There is an issue I have come over and over again when creating a master data hub, making a golden copy, establishing a single version of the truth or whatever we like the name to be. The issue is about the scope of data sources.
Basically you take (practically) all the master data sources from within your organization and consolidate these data. Often you match with external sources as business directories and so. But what you often miss is the master data operated by your partners. These are partners like:
- Your suppliers of products, be that raw materials or finished products for resale
- Your sales agents and distributors
- Your service providers as direct marketing agencies and factoring partners
These partners are part of your business processes and they often create and consume master data which are only shared with you in a limited way via some form of interface.
I know that even handling master data from within most organizations is a complex issue. Integrating with external reference data doesn’t add simplicity. But without embracing the master data life at your partners, the hub isn’t complete; the copy is only made of plated gold and the single version of the truth isn’t the only truth.
My guess is that many master data programs in the future will extend to embrace internal (private) data, as well as external (public) data and bilateral data as described on the page about Data Quality 3.0.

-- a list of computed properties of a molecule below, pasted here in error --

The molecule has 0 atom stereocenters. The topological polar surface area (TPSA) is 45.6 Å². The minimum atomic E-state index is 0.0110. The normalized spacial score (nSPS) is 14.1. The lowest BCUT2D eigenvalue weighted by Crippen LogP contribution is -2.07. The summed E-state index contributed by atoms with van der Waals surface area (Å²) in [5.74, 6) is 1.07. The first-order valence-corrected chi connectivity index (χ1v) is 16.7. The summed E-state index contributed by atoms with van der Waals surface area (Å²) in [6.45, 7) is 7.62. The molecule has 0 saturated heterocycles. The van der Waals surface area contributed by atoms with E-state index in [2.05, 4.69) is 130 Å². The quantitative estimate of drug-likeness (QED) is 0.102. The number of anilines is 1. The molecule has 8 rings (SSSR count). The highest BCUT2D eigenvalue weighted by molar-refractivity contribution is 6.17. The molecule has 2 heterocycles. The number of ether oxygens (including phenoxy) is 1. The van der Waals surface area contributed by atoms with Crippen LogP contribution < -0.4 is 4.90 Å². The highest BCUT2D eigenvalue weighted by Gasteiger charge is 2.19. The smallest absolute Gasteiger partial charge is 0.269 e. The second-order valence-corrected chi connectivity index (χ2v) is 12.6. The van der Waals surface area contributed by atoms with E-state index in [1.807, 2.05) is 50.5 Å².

My organization’s technology allows you to do just what you are talking about via private web connections, e.g., partner portals or public web sites. Internet Data Management is a growing part of the MDM stack and many companies are using it to update internal data resources after they discover the limitations of MDM with data only inside the firewall.
You are absolutely correct. We live in a connected world, and more and more data used by organisations comes from external sources. Regardless of whether data comes from within or outside an organisation, it is critical that the organisation has controls in place to verify that the data is “fit for purpose”.
This is now a regulatory requirement for any Insurance company selling services within Europe. I quote from the SOLVENCY II CEIOPS guidance paper 43:
“Appropriateness, completeness and accuracy of data
3.61 The assessment of the quality of data used in the calculation of technical provisions… The assessment shall take into account the set of available data which is necessary and relevant to carry out the intended analysis. This includes both internal and external information to the undertaking.”
And here’s a quote from CEIOPS advice paper 56:
“5.133. Furthermore, CEIOPS is not aware of any reasons that justify treating external data differently from internal data as regards data quality. From a practical point of view, there will be differences in the type of assessment that can be made (e.g. the assessment of accuracy for external data will necessarily need to follow a different route, as the data has not been collected and compiled by the undertaking), but this does not justify setting different requirements for external data. Therefore,
data quality requirements should apply to data irrespective of the source.”
Thanks Ken for sharing these quotes from the compliance world. As we discussed when we met in Dublin earlier this year, the two main drivers for better data quality are the need for better business intelligence and the demand for better compliance.